Amazing. Really. The continued communion. The bridged distance. The laughter, stretching 2,400 miles long…

…And, of course, the ecosystem of technology – made better by Wi-Fi – which brings and keeps my daughter and her friends together, no matter where they are.

My daughter's Wi-Fi playdate, featuring a FaceTime call (perched on the left side of the laptop screen) from a friend of hers recently moved to Oregon.

My daughter’s Wi-Fi playdate, featuring a FaceTime call (with an iPhone perched on the left side of the laptop screen) from a friend of hers who recently moved to Oregon.

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I’m on the coupon patrol again.

I came across this interesting coupon (below) from a purchase I made at Safeway today. I bought only food items – not motor oil. Oddly (or, perhaps not so), I got my car fixed at NTB last week. And then this coupon materializes at the supermarket.

Whatever the relationship is between Safeway, NTB and me (through my purchasing data), well, I welcome it. It benefits me. I’ll get our car’s oil changed there next time to take advantage of the savings offered by the coupon.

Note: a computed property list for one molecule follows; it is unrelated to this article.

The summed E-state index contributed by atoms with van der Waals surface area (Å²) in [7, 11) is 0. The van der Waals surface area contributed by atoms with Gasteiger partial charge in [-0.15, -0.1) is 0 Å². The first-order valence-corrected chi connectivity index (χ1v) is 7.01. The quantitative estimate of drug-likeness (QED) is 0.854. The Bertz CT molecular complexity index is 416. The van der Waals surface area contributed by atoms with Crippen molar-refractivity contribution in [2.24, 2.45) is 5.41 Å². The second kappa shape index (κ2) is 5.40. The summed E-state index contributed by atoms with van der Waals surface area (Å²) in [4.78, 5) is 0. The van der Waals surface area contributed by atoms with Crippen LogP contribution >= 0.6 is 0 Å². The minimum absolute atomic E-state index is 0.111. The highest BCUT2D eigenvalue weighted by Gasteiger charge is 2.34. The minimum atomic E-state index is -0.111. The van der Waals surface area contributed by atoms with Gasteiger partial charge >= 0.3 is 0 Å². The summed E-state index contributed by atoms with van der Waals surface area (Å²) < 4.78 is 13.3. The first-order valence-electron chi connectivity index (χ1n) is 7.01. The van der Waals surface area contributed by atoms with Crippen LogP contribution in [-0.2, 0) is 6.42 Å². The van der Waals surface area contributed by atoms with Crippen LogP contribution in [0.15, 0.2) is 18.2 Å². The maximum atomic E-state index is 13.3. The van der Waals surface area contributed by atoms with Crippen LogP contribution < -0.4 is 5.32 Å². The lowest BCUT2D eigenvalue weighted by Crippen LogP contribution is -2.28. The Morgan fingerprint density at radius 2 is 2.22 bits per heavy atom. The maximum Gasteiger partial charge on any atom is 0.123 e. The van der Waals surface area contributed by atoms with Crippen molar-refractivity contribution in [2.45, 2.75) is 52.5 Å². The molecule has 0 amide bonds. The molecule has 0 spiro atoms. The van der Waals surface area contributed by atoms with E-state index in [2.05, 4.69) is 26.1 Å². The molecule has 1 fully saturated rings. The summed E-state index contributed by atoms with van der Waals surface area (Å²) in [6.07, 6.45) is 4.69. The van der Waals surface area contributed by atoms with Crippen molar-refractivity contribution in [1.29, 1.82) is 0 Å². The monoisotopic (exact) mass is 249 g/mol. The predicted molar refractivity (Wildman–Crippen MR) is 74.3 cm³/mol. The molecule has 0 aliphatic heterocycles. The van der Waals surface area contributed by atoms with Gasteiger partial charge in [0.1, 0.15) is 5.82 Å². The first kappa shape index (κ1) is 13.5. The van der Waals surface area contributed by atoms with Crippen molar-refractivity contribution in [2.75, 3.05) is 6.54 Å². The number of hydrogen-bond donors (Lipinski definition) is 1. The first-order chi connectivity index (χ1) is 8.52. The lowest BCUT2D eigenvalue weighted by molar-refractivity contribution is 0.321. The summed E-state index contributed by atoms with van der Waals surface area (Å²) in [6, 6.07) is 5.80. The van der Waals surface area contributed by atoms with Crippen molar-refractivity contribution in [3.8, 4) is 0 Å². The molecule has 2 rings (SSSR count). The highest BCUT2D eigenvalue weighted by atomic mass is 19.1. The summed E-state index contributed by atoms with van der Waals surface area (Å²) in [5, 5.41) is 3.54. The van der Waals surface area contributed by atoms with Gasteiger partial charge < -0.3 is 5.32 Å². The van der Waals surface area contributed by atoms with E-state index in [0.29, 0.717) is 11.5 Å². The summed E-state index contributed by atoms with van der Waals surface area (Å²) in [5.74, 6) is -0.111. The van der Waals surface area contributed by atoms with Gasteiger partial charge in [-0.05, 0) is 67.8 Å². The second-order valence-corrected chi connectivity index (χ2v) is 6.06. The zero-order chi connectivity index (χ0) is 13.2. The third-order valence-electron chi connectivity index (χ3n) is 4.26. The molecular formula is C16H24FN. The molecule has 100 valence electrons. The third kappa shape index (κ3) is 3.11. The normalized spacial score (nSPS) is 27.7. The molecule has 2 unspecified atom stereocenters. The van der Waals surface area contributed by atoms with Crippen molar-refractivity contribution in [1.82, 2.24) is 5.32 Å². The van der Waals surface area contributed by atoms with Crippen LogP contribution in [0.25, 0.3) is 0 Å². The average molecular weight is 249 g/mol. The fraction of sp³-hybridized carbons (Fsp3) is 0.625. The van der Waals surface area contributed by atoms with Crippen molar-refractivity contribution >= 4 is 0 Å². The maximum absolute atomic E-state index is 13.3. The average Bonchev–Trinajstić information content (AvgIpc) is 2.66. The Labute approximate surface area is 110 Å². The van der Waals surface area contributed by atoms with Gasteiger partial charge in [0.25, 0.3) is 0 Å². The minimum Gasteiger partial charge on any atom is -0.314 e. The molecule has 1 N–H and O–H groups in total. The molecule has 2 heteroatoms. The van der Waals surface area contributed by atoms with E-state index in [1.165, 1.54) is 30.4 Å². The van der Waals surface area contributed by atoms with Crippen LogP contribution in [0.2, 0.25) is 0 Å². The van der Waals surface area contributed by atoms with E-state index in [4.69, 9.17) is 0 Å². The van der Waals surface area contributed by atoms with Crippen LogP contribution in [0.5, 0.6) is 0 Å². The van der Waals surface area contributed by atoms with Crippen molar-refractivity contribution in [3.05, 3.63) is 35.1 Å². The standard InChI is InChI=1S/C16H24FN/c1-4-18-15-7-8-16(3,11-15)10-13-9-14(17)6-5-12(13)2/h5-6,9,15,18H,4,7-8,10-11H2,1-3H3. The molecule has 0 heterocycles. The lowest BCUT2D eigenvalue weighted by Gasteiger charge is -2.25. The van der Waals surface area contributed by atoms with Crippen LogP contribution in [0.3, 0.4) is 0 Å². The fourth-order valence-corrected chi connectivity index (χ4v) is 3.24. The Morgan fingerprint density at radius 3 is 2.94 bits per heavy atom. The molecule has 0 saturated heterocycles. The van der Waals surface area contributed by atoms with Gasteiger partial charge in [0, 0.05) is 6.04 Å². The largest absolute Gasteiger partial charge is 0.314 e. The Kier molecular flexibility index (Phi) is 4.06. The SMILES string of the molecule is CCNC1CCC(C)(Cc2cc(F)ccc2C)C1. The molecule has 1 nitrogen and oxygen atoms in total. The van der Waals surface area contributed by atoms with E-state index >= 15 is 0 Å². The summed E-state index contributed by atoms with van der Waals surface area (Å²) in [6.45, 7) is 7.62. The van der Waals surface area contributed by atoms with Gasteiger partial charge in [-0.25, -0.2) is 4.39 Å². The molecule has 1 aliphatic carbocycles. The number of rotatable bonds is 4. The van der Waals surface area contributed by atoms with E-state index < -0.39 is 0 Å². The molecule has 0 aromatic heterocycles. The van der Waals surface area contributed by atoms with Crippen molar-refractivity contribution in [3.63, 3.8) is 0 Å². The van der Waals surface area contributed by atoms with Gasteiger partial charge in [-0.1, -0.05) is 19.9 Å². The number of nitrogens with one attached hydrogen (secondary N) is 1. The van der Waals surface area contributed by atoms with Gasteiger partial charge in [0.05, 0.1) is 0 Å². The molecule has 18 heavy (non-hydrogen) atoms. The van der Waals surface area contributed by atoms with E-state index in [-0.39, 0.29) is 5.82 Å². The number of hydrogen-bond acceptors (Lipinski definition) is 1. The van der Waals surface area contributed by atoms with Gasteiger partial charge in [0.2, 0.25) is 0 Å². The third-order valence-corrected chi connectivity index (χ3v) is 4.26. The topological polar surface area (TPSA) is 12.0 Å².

An oil change coupon via Safeway? Yep. Consumers want this type of information. Shouldn't that be for ISPs and their customers, too?

An oil change coupon via Safeway? Yep. Consumers want this type of information. Shouldn’t that be for ISPs and their customers, too?

Now, if an Internet access provider did something like this on the Web, the FCC’s proposed privacy rules (amped by its Net Neutrality powers), would essentially ban that. After all, the Commission believes consumers need to be protected from…

…targeted, truthful, beneficial commercial information.

How can digital coupons from Internet access providers be so harmful? I mean, the FCC says it wants to protect consumers. How can it do that by limiting…

…targeted, truthful, beneficial commercial information?

That’s not consumer protection. As John Oliver might say (I paraphrase), that’s consumer buggery (minus the lubrication – ouch!).

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To Censor the Robots, Telecoms Have Editorial Control. For Net Neutrality? Well, Not So Much

July 25, 2016

The FCC’s Net Neutrality regulations prohibit content blocking and paid priority arrangements, among other things. The FCC believes that this is no big deal because Internet / telecom providers do not have First Amendment rights. In the Agency’s eyes, access providers lack editorial control, being essentially conduits and not much more. A mute pipe to […]